Fortunately sanitizing your input is simple using tools like the Microsoft AntiXSS Library (available for download at This code library makes it very easy to sanitize code on the server side. Using the AntiXSS library for our above example, we would update the code to be the following:

<span id="message-text">

The library offers a multitude of encoding options including JavaScript, CSS, and XML encoding among others. Using the Anti-XSS Library, you can clean the input going in to your data store and sanitize the output coming through your application. While this library is an excellent resource for server side coding, sometimes you need a client side sanitizer to make sure the data you retrieve in JavaScript is clean.

The OWASP Enterprise Security API (ESAPI) is one of the many projects available on the OWASP site. This API allows developers to wrap output into encoder methods for most development platforms. The JavaScript ESAPI library can be found at Encoding with the ESAPI JavaScript library is just as simple as using the AntiXSS encoder. Here is an example:

<script src="Scripts/jquery-1.4.1.js" type="text/javascript"></script>

<!-- ESAPI requirements -->
<script src="Scripts/lib/log4js.js" type="text/javascript"></script>
<script src="Scripts/esapi.js" type="text/javascript"></script>
<script src="Scripts/resources/i18n/" type="text/javascript"></script>
<script src="Scripts/resources/" type="text/javascript"></script>
<!-- ESAPI usage -->
<script language="javascript" type="text/javascript">
function cleanData() {
        var cleanedInput = $ESAPI.encoder().encodeForHTML("<script>alert('123');<//script>");

Using the $ESAPI object, we can encode the malicious string to be treated like text data and not interpreted like HTML tags. The ESAPI encoder is an excellent tool to ensure clean data from Mashups or the results of an Ajax call.

Libraries like the Anti-XSS library and ESAPI do have a downside, performance. By channeling all your data through a sanitization library, you incur some overhead in the application. The security benefit from using these libraries far outweighs the slight performance hit as XSS attacks can damage not just your company’s image but also your user’s information.

Cross Site Request Forgery (CSRF)

While XSS exploits the user’s trust in a specific web site, Cross Site Request Forgery (CSRF) exploits a user’s trust in how their Web Browser works. A CSRF attack happens when an attacker crafts a malicious HTTP request and then tricks the user into executing the request. When an HTTP request is sent to a web site all the cookies, session and header information are sent as well. With this in mind, using CSRF an attacker could execute commands against a site posing as the user.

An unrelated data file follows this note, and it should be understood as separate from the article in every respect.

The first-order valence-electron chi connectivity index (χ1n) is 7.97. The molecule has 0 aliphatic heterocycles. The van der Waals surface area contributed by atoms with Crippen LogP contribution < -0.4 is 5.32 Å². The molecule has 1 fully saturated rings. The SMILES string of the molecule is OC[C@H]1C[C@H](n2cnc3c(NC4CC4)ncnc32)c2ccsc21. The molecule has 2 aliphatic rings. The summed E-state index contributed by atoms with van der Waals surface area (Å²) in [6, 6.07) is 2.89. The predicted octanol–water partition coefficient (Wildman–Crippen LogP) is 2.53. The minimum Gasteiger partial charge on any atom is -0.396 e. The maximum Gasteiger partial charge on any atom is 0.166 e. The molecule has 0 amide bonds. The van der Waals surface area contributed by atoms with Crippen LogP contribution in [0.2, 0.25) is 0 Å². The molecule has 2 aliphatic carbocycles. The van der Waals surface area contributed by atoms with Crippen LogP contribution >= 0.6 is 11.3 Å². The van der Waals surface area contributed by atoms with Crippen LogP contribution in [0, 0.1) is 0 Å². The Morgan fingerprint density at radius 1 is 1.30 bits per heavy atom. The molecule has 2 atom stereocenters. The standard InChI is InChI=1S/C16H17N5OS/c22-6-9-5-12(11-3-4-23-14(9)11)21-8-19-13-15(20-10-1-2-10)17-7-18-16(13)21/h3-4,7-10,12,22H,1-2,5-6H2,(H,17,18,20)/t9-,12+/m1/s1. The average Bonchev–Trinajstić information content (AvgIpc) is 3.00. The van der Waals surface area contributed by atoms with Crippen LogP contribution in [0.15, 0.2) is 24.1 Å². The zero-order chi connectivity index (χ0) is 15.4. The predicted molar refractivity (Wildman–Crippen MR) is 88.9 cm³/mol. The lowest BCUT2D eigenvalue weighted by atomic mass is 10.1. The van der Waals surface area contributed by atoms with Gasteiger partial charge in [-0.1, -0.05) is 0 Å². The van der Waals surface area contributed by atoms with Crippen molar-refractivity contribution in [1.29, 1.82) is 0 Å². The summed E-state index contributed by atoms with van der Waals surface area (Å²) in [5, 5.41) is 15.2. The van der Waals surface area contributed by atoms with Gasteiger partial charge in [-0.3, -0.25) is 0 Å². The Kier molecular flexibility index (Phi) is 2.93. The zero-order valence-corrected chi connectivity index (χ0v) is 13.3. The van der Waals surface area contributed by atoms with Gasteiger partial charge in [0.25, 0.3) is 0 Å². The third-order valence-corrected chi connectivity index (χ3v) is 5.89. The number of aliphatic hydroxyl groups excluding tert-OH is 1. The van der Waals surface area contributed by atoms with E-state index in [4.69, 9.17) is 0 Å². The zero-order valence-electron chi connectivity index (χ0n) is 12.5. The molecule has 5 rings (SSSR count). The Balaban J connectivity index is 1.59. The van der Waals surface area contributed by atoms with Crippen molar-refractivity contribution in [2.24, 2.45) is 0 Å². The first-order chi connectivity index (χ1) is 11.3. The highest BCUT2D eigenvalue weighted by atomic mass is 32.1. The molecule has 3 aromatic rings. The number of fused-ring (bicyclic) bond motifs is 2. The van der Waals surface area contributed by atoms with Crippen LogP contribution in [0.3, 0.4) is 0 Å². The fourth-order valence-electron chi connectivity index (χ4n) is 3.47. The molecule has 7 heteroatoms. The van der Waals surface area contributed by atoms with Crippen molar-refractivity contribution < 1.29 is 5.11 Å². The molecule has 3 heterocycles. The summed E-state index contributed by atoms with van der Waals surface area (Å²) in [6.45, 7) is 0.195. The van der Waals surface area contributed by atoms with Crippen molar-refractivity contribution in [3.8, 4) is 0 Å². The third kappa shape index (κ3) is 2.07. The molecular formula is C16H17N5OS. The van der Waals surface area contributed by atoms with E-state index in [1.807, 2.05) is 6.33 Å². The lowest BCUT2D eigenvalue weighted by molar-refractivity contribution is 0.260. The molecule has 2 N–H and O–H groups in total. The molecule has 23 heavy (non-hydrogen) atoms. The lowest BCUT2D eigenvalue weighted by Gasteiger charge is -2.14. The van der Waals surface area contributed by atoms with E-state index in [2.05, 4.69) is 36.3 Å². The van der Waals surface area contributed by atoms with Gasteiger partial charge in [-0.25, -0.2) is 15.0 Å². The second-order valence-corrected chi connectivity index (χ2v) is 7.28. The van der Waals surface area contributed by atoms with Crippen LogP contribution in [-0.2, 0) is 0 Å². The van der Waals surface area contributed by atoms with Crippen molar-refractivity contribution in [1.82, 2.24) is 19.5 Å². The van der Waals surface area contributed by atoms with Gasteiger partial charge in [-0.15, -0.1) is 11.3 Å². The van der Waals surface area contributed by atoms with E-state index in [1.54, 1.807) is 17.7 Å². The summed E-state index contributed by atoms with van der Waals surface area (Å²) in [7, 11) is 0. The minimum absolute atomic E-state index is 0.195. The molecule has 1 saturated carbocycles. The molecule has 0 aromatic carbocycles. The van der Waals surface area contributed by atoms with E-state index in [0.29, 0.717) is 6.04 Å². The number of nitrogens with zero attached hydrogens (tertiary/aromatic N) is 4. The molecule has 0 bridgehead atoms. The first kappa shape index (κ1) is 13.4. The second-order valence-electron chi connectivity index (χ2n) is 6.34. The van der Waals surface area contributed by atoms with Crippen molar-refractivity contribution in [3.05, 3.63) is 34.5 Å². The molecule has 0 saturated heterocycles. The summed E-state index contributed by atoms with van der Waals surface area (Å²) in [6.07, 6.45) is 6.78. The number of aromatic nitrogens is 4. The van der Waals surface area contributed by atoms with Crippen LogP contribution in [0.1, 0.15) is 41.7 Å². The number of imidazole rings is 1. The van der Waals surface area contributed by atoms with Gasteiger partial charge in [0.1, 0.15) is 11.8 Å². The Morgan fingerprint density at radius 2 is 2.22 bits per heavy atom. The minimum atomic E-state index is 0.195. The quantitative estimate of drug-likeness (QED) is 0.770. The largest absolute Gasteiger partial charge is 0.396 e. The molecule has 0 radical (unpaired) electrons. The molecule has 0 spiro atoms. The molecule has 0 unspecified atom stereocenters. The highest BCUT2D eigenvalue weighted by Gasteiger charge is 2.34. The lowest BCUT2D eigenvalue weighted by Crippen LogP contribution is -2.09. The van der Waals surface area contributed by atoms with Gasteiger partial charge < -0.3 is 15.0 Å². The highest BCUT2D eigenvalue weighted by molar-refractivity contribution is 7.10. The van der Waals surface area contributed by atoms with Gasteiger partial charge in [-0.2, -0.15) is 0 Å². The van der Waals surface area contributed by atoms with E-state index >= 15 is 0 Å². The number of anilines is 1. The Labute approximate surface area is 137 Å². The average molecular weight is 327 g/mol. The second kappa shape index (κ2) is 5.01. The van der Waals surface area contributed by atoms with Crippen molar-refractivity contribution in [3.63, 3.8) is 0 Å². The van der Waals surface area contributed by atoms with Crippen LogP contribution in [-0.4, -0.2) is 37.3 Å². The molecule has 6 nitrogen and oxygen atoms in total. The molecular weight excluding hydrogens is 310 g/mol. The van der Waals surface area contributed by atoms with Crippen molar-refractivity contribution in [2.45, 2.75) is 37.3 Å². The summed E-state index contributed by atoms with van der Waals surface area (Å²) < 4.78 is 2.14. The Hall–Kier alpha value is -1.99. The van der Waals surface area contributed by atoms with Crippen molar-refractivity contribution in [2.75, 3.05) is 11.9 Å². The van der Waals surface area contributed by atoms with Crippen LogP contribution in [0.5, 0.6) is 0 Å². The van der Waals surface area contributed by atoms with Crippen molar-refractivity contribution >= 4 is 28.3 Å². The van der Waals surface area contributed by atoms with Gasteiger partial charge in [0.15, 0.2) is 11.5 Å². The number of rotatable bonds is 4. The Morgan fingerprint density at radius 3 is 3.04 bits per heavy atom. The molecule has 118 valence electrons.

Let’s look at an example of this attack. One day a user is checking their bank balance online using the new website. The user makes a few transfers moving money around different accounts. Leaving the site, the user clicks around on the web until they land on the corporate blog we discussed in the XSS example. The user reads the latest blog entry and looks at the various comments. One of the comments was left by a malicious user who has setup an invisible image tag whose SRC attribute is an HTTP request to transfer money from the users account to the attacker’s account. Since the user was already authenticated to the website, the browser and server assume this is a valid request from the user and executes the money transfer. The next time the user goes to and sees they are missing money; it is likely they will assume their account was hacked and not connect the loss to the corporate blog.

CSRF Attack

Building a CSRF attack requires a lot of homework. The first step of any attack is building a profile on the target, in this case By using the banking site, the attacker can learn what cookies are stored, what fields perform what actions, how data flows through the site, etc… By creating an account on and using the site, our attacker has learned the following items:

  • Primary account number is stored in a cookie to save the user from selecting which account is their primary account on each visit.
  • On the money transfer page there are three fields required to transfer money:
    • Source Account Number: Where the money is coming from. If the value is blank, the site assumes the use of the Primary Account.
    • Destination Account Number: Where the money is going to
    • Dollar amount: How much is being transferred
  • The site also uses query string parameters for persisting data between HTTP requests.

Using this information, the attacker can create the following image tag:

<img src="[Attacker's Account]&txtAmount=1500" width="0" height="0" />